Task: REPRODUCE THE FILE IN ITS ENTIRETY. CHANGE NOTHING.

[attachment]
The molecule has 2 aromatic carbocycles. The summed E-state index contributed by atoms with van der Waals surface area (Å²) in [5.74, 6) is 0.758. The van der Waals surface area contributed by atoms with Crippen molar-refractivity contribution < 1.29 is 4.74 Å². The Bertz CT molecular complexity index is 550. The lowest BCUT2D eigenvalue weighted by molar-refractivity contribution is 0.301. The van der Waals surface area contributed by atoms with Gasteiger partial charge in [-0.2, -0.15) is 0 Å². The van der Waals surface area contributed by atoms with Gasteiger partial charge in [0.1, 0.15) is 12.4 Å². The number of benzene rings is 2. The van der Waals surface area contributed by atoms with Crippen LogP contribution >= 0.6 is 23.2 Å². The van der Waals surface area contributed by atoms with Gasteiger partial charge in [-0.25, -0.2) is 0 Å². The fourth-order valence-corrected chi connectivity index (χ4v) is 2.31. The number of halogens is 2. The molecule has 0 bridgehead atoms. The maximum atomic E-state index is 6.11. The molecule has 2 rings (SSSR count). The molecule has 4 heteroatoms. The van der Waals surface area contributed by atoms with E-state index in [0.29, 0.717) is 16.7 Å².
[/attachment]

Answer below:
The molecule has 2 aromatic carbocycles. The summed E-state index contributed by atoms with van der Waals surface area (Å²) in [5.74, 6) is 0.758. The van der Waals surface area contributed by atoms with Crippen molar-refractivity contribution < 1.29 is 4.74 Å². The Bertz CT molecular complexity index is 550. The lowest BCUT2D eigenvalue weighted by molar-refractivity contribution is 0.301. The van der Waals surface area contributed by atoms with Gasteiger partial charge in [-0.2, -0.15) is 0 Å². The van der Waals surface area contributed by atoms with Gasteiger partial charge in [0.1, 0.15) is 12.4 Å². The number of benzene rings is 2. The van der Waals surface area contributed by atoms with Crippen LogP contribution >= 0.6 is 23.2 Å². The van der Waals surface area contributed by atoms with Gasteiger partial charge in [-0.25, -0.2) is 0 Å². The fourth-order valence-corrected chi connectivity index (χ4v) is 2.31. The number of halogens is 2. The molecule has 0 bridgehead atoms. The maximum atomic E-state index is 6.11. The molecule has 2 rings (SSSR count). The molecule has 4 heteroatoms. The van der Waals surface area contributed by atoms with E-state index in [0.29, 0.717) is 16.7 Å².